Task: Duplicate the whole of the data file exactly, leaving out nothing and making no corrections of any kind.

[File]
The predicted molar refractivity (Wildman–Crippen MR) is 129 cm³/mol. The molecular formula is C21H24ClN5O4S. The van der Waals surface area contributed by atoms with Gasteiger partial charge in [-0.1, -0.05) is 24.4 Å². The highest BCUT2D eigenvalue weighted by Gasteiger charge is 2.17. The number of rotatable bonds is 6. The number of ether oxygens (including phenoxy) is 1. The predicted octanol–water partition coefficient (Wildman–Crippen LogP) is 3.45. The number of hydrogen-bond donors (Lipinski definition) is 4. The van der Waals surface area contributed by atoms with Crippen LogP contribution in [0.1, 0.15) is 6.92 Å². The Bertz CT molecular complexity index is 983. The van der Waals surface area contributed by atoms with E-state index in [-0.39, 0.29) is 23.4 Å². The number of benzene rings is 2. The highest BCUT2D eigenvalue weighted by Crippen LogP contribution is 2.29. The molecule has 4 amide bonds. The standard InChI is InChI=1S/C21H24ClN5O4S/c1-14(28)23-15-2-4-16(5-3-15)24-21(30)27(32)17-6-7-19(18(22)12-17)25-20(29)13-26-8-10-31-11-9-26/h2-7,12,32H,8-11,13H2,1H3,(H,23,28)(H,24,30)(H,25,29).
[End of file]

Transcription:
The predicted molar refractivity (Wildman–Crippen MR) is 129 cm³/mol. The molecular formula is C21H24ClN5O4S. The van der Waals surface area contributed by atoms with Gasteiger partial charge in [-0.1, -0.05) is 24.4 Å². The highest BCUT2D eigenvalue weighted by Gasteiger charge is 2.17. The number of rotatable bonds is 6. The number of ether oxygens (including phenoxy) is 1. The predicted octanol–water partition coefficient (Wildman–Crippen LogP) is 3.45. The number of hydrogen-bond donors (Lipinski definition) is 4. The van der Waals surface area contributed by atoms with Crippen LogP contribution in [0.1, 0.15) is 6.92 Å². The Bertz CT molecular complexity index is 983. The van der Waals surface area contributed by atoms with E-state index in [-0.39, 0.29) is 23.4 Å². The number of benzene rings is 2. The highest BCUT2D eigenvalue weighted by Crippen LogP contribution is 2.29. The molecule has 4 amide bonds. The standard InChI is InChI=1S/C21H24ClN5O4S/c1-14(28)23-15-2-4-16(5-3-15)24-21(30)27(32)17-6-7-19(18(22)12-17)25-20(29)13-26-8-10-31-11-9-26/h2-7,12,32H,8-11,13H2,1H3,(H,23,28)(H,24,30)(H,25,29).